Let’s face it, the Porsche 914 was not the most iconic of sports cars in the storied history of the brand. A joint collaboration between VW and Porsche, it was designed to be both the entry level car for Porsche, as well as a sports car for VW that would replace its not-so-sporty Karmann Ghia. The result was a mid-engined car in 1970 that came with either a flat-four from VolksWagen with 80 HP, or a flat-six from Porsche’s 1969 911 T with 110 HP.
By 1974, the 914 was selling globally, with US and Euro specs, wide and narrow bodies, and was in a constant state of evolution. While it had sold very well in its first couple of years of production, it did slow down in sales when the Porsche 911 and then the Porsche 911 S of the G-series of cars were released. This made later versions of the 914 rarer than the early year models, but there were still more than enough cars sold to make them somewhat common.
It is because of this that near the turn of the millennium, a 1974 914/6 was imported from the United States to Melbourne, Australia by a company called Aporshapart, a local parts supplier that disassembled Porsches to get those parts. This specific 914/6 was carrying a 2.7L flat-six, and was completely stripped out with the intention of it being built up into a race car. That never happened due to time constraints, and the chassis and body were put into covered storage until such a time that they could be built up into that race car.
The car sat in covered storage for a decade and a half before Ken Ellaway bought the chassis, body shell, and whatever parts were still with those two pieces in 2018. It had no rust, and the chassis was in good condition, so it became a restomod project for Ken, who had the goal of making it a pretty damn fast 914.
Initial Modifications to Ken Ellaway’s 1974 914
The first modifications needed were strengthening the trailing arms, as well as reinforcing the rear of the body to handle the power of the engine that was going to go into the car. The car was refitted with a 911 front end, brakes from the Porsche 930, and 911 S brakes for the rear.
A New Body Kit & Wheels
Next, a fiberglass 916 body kit based on the 916 concept, with front and rear fiberglass body guard extensions were fitted to the car. This was accompanied by a set of 930 wheels, in the classic silver/black colorway.
Serious Changes to Ken Ellaway’s 1974 914 Restomod Build
A New Engine
Then came the biggest and most important part of the restomod: the new engine. A rebuilt flat-six from the Porsche 964 was lowered into the reinforced engine cradle, after it had also been fitted with Billy Boat heat exchangers and a WEVO short-shift kit for the restored 915 gearbox that was attached to the engine.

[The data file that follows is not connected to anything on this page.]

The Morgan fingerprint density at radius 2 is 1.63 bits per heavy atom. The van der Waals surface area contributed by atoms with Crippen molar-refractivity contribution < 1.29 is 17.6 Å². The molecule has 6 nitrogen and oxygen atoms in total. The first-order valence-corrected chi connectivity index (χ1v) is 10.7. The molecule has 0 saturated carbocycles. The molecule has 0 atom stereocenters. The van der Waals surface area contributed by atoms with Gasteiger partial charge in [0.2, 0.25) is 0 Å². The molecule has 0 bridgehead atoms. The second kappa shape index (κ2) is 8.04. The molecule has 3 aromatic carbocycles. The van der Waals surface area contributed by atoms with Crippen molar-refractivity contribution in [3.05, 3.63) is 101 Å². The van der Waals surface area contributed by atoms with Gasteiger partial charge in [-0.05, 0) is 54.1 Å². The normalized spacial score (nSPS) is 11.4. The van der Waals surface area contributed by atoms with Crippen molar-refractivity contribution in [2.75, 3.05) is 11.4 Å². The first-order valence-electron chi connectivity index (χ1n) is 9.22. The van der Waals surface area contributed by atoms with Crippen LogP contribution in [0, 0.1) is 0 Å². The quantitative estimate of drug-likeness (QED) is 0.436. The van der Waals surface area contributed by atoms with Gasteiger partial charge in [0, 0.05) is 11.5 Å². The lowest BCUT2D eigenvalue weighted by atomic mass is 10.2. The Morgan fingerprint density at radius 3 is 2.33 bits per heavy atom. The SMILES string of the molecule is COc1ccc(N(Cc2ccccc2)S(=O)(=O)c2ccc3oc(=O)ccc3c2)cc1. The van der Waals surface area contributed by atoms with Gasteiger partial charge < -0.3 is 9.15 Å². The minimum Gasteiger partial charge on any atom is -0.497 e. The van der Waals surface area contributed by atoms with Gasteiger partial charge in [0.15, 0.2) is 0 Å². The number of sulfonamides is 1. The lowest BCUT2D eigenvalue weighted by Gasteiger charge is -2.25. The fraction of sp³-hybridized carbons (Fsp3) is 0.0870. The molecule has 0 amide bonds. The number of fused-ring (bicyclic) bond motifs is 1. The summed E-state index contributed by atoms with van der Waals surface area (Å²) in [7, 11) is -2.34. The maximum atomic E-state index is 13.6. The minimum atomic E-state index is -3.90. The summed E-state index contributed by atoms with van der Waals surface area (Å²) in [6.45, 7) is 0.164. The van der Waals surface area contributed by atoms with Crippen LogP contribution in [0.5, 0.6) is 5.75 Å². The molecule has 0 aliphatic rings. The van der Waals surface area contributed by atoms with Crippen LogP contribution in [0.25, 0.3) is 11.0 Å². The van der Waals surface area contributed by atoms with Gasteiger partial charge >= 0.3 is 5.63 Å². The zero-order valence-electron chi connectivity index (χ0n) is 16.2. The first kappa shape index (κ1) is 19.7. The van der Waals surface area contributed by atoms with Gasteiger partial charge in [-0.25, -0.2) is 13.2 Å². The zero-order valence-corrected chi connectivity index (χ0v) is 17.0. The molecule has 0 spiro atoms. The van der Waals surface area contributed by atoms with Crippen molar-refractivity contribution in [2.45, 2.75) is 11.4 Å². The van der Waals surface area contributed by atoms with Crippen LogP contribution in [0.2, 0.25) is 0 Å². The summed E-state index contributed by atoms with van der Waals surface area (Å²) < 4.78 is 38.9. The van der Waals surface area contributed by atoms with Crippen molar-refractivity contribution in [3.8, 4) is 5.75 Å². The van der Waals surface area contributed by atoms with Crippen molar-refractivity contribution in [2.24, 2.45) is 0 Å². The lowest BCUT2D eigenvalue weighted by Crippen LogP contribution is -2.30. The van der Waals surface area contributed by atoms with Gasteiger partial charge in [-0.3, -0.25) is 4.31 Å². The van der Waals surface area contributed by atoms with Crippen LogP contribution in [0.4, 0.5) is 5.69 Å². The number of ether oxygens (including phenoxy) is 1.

Bearings, Joints, & Axles
With the new engine in place, before hooking it up to the drivetrain, new wheel bearings, CV joints, and axles were fitted. Afterwards, the rear axle was attached to the transmission, and the car became a rolling chassis with an engine that worked.
The interior was also touched up, with the original seats for the 914/6 sourced, the steering wheel replaced with a Momo one, and the whole dash refurbished. All that is left to do in the cabin is carpeting and sourcing radio speakers.
Finishing Touches to Ken Ellaway’s 1974 914 Restomod Build
The car was then given a proper, full sanding down to the primer, and built back up with white paint, sealed by a few layers of clear coat. A new spare wheel holder was built and welded into place as well during these final stages.
Final Results for Ken Ellaway’s 1974 914 Restomod
As it stands, the 1974 Porsche 914/6 restomod goes like it’s been shot, and handles very well. By Ken’s estimation, the engine is chucking out 300 or more HP, and the car’s total curb weight is less than 1,000 kg (2,205 lbs). Of course, the restomod wouldn’t have been doable without some help, and special mention goes to Vintique Moto of Melbourne, who custom made a lot of parts for the mod.
Ken also brought in parts, or had parts sourced, by Auto Atlanta, Patrick Motorsports, Retro Automotive Products, and in a few cases, Porsche themselves. What resulted is an unassuming looking 914/6 that has nearly supercar levels of power-to-weight, and could probably give any current 911 that isn’t a turbo a run for its money on the drag strip or around a track.
All we know is, it’s quite possibly the fastest 914/6 on the planet, and it was built to be driven. No garage queen here; this is one of Ken’s daily drivers!
Here are photos of the completed build!
I’d just like to point out that the SPARE WHEEL HOLDER is actually the Oil Cooler! Max at VINTIQUE MOTO mounted the space saver onto it as it just made a lot of sense to do so.
The Oil Cooler housing was completely made by him, by hand.
Brilliant work on all the mechanicals by Adrian Harken at HARTECH AUTOMOTIVE in Mordialloc, Vic.
Andy McAllister from FABCOAT in
Dandeong worked his magic on the paint and bodykit repairs.
Actually there never was 914/6 in 1974. Porsche built the last 914/6 in 1972. I guess the VIN number of this car starts with 474.. and it was originally a 914/4